The government is hoping that a reform to the import of household electrical appliances set to go into effect Thursday will help widen consumer choice and bring down Israel’s spiraling cost of living.
The reform allows Israel to adopt the regulatory standards in force in the European Union, diminishing the stranglehold of the Israel Standards Institute.
The institute was set up before the establishment of the State of Israel to protect the country’s nascent industries from foreign competition.
By setting its own standards for a wide range of consumer items, the Standards Institute has long played a key role in keeping prices high.
To date, importers of electrical appliances have had to undergo physical inspections of their goods by an approved laboratory to assess compliance with the Israeli standard before the goods could enter the country. The process has led to containers having to wait at the ports for weeks.
From Thursday, the Standards Institute will allow the entry of products with EU certification. Importers will have to declare that the product meets the European legal requirements and provide the Energy Ministry with documentary proof. The port checks will be replaced by a system of surprise safety checks in stores. The hope is that new importers will enter the market and that competition will force prices down.
Among the items to benefit from the reform will be refrigerators, washing machines, dryers, dishwashers, ovens and microwave ovens, air conditioners, televisions, light fixtures, light bulbs, IT equipment such as computers, servers and printers, and audio equipment.
The Economy Ministry expects savings of seven percent on shipments of goods that meet EU standards.
Asked why US standards were not named in the reform, an Energy Ministry spokesman explained that most American products meet EU regulations.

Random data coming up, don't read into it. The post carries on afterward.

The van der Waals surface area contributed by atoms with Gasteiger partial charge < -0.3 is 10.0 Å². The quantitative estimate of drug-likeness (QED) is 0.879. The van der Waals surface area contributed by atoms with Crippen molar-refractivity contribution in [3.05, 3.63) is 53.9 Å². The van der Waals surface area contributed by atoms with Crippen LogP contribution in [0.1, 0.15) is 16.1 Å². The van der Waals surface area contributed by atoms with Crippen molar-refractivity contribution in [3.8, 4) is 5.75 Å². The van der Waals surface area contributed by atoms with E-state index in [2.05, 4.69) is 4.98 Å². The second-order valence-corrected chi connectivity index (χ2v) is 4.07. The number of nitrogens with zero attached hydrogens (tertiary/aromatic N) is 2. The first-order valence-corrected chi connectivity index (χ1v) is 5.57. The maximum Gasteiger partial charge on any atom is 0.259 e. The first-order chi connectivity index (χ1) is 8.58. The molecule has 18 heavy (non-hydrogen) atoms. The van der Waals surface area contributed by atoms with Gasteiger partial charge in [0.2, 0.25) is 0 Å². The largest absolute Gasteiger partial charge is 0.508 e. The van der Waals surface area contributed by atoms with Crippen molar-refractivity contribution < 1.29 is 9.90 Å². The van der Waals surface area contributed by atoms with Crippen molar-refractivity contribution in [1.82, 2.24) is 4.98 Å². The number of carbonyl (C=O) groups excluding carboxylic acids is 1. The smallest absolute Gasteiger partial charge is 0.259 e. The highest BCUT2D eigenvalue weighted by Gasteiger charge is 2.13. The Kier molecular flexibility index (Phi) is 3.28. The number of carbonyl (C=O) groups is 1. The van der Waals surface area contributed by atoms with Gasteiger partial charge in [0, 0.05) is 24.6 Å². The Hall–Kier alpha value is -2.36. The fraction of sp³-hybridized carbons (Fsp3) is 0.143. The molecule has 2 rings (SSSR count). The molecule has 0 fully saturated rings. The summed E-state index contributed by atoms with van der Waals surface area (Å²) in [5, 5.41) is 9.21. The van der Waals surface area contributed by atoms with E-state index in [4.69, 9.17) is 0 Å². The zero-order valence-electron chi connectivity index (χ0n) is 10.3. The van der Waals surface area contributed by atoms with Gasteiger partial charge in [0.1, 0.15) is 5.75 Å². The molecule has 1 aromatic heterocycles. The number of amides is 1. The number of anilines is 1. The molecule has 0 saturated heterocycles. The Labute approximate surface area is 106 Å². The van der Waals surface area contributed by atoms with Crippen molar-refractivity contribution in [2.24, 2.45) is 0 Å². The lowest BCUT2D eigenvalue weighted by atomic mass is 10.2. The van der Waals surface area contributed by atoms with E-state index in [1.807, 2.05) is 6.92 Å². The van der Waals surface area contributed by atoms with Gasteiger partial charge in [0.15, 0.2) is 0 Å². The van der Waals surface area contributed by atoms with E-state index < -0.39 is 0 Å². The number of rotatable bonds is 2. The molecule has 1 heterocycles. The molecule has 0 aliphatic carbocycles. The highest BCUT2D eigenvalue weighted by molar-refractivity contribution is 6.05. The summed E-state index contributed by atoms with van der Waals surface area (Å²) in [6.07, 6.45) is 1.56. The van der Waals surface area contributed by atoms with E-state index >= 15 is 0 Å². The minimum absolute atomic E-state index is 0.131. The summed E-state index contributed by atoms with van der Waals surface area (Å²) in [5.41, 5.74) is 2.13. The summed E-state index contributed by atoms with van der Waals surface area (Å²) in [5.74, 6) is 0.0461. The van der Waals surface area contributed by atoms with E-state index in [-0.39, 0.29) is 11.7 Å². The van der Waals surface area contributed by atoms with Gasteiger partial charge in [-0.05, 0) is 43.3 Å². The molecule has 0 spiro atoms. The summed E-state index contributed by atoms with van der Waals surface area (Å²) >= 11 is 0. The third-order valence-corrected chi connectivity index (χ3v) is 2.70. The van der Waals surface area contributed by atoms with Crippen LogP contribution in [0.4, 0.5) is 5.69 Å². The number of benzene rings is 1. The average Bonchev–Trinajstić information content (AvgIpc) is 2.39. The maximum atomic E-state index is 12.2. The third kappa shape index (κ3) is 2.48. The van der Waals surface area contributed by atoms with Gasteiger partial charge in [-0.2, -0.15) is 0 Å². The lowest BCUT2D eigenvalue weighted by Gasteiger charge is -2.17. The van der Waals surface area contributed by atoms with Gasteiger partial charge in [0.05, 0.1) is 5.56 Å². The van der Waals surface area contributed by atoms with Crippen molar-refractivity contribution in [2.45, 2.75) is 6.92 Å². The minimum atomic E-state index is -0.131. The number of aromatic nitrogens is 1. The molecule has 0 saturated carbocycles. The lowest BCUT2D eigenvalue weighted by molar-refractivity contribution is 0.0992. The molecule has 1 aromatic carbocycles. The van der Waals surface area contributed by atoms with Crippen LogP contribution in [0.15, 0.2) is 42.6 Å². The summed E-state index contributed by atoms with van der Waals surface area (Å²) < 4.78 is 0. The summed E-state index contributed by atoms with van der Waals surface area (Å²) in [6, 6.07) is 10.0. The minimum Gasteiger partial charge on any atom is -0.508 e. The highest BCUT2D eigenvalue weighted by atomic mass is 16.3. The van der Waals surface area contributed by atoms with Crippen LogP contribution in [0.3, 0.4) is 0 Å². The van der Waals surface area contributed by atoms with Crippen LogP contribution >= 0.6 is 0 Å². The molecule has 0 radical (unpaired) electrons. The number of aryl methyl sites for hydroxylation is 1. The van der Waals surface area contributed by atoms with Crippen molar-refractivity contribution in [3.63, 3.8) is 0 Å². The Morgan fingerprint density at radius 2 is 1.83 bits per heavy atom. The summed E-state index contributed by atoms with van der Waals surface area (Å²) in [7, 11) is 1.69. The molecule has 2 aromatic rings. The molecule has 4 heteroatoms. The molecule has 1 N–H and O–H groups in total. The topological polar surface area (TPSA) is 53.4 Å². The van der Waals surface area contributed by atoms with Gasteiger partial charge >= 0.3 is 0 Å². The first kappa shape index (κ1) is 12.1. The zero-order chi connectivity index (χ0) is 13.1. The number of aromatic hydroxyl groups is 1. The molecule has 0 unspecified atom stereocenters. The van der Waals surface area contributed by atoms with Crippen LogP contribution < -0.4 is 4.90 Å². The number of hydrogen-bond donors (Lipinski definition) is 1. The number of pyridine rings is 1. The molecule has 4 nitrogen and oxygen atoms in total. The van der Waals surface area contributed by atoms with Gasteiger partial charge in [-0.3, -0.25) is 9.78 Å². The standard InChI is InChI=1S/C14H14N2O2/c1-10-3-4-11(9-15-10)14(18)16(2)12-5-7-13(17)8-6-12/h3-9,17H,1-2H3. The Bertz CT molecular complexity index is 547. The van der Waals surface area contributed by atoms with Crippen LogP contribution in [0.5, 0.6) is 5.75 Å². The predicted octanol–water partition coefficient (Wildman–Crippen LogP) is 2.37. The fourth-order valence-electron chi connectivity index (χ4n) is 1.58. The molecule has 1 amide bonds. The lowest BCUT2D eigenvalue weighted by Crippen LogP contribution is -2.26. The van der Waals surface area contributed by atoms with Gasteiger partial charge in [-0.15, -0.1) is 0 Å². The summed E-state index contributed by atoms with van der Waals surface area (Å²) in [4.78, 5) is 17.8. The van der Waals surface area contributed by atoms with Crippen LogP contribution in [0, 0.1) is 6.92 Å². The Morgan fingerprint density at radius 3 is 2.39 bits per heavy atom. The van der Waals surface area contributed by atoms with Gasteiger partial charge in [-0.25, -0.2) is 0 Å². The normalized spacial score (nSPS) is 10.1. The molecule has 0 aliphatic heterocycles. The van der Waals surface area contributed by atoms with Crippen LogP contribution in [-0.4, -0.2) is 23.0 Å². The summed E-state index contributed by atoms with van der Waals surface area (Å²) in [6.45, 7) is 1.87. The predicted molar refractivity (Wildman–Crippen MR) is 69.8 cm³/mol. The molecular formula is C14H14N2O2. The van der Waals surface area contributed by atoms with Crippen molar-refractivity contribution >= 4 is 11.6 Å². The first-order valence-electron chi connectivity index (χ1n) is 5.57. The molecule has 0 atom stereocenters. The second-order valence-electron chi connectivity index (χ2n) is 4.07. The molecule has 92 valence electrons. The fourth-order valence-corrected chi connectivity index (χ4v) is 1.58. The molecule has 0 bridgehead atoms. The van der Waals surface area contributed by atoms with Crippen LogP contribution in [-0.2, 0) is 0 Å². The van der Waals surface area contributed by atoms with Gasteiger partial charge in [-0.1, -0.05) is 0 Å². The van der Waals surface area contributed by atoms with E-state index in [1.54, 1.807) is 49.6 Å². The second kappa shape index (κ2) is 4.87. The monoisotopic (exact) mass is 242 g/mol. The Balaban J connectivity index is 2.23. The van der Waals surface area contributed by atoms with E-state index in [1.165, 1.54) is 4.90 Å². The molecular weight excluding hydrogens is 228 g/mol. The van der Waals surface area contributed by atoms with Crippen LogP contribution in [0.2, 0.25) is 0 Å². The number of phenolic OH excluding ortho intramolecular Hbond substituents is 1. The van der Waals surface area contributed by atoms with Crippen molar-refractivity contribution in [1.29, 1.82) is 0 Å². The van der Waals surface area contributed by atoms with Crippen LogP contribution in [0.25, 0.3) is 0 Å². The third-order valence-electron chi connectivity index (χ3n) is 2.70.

From Thursday, appliances will also carry a new energy efficiency rating label to enable consumers to choose products that least harm the environment.
The Energy Ministry expects that the move will lead to the saving of 200 gigawatt-hours of electricity from as early as 2025, and 1,200 gigawatt-hours in 2030.
Energy Minister Karine Elharrar said the reform will significantly ease the process of importing electrical products into Israel, will reduce costs, and increase competition in the field and the variety of products. At the same time, the reform is expected to bring more energy-efficient products to Israel, and hence it is expected to lead to economic savings in electricity.
“The reform is a significant step in promoting energy efficiency in the economy, which will help the government’s efforts to meet the (carbon-related) emission reduction goals it committed to at the [2021 United Nations COP26] climate conference,” she said.
The move forms part of a broader reform led by the Economy Ministry to recognize international standards on a range of goods, from children’s products (among them toys for children over the age of 3, baby carriages, beds and cribs, swings and high chairs), leisure and sports products, various products for the home, and optical items.
Products that will still have to go through the old Israel Standards Institute route include equipment used in gas systems, power cables for low and medium voltage, solar boilers, thermostats, fire detection and extinguishing equipment, playground equipment, toys for children aged under 3, pacifiers and nipples, and baby bottles and tableware.